• A New Hope: At one point during the film, Han Solo and Luke Skywalker stole two sets of Stormtrooper armor to hide among Death Star personnel. As soon as they free Leia and escape the trash compactor, they immediately dispense with the armor. Once its use as camouflage is rendered irrelevant, so is its use as armor.
    • Attack of the Clones: Averted. Jango's armor is the only reason why he's able to take as much punishment as he does. Whether it's a beating from Obi-Wan, damage from a jetpack malfunction, or a blow from a reek, Jango's armor can take it.
    • Rogue One: Chirrut manages to kick much Stormtrooper ass with a staff. On the other hand, the armor is shown deflecting the Stormtroopers' own rounds, so it could simply be a case of the armor being made to withstand more common blasters, as opposed to the military-grade or heavily-modified stuff we would see in the Original Trilogy and beyond.
    • The Last Jedi: Averted. Snoke's Praetorian Guards are notable for wearing armor despite being trained to fight lightsaber wielders. Given the nature of lightsabers armor would normally offer no additional protection against lightsabers, and merely slow down the wearer. However, one guard survives a glancing lightsaber slash to the torso courtesy of Rey, and manages to rejoin the fight later. Though we see direct, head-on thrusts from lightsabers penetrating the armor, and the combatants aim strikes at gaps in the plating at the neck and legs, if whatever armor the guards wear can withstand glancing strikes that would kill an unarmored person, then it is certainly worth it.
  • In the Italian movie Uomini contro, troops on the Italian-Austrian front during World War One are sent waddling across No Mans Land in full-body armor, only to get cut down by machine guns. Needless to say this is total fiction. While Italian troops did wear Farina armor, it was in the form of chestplates and face shields to protect them against shrapnel.

  • Blood Sword has armor of most characters stopping 2 damage (the Warrior's chainmail stops 3). Besides taking up a slot on the very limited space a character can carry, armor stops being effective after Book 1 as
enemies soon cause so much damage that a 2 or 3 point reduction isn't noticeable.
  • In early Fighting Fantasy books, armor just gave a skill increase however there's a rule in the books that states that a skill increase cannot put it over a player's Initial Skill. This meant that armor is only useful if a player lost a skill point from injury or other bad event. Later books made armor useful by either decreasing damage taken, increasing Initial Skill or increasing Attack Strength.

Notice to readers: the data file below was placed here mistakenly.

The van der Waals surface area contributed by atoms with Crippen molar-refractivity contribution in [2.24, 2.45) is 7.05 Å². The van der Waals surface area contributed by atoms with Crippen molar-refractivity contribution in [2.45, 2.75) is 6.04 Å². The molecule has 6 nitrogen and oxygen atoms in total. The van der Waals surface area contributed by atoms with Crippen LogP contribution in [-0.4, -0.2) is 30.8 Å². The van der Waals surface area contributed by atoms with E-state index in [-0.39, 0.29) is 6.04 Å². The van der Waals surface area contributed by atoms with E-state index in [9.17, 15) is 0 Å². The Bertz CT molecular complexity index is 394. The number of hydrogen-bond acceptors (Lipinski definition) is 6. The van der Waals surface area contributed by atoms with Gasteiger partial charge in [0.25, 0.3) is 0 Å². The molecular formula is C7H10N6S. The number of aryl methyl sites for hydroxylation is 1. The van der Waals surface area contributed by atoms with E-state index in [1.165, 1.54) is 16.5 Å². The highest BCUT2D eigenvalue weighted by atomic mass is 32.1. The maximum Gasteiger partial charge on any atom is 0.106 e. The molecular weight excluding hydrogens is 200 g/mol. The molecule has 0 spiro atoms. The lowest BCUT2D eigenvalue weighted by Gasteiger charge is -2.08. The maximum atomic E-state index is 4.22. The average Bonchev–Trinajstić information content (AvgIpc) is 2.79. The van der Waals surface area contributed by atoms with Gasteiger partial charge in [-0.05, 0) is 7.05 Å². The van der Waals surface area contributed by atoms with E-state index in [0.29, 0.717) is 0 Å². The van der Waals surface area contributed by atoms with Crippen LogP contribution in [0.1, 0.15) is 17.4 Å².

• Lone Wolf has armor just give a small boost in Life Points, which is barely noticeable. But at least there's no drawback for Lone Wolf to wear some.

    Live-Action TV 

In General:

  • It's a gimmie that the Sheriff's men in any series of Robin Hood will be issued with almost completely unarrowproof armour. In the creators' defence, the mooks are often shown with what a well-equipped soldier in the reign of King Richard might wear. It's just that the outlaw's longbows shouldn't be around for another hundred years or so. Further (sort-of) justified when it's Robin Hood doing the shooting - he of all people would be capable of hitting even a small opening in someone's armor.

By Series:

  • While normally played straight in Andromeda (with personnel armor, that is, starship armor works just fine), Gennite soldiers have "photo-reactive" armor that is shown to be quite resistant to handheld weapons.
    • One episode also mentions that most handheld weapons use guided projectiles. Thus, they can be fooled by special bracelets that throw up interference.
    • Considering every weapon is some kind of plasma, laser, or coil gun, armor generally seems useless. The Electromagnetic Bracelets are used as an excuse for some defense.
    • Nietzschean bone blades (which grow out of their forearms) can also go right through armor. This is similar to Real Life cases of bulletproof vests being incapable of stopping a blade.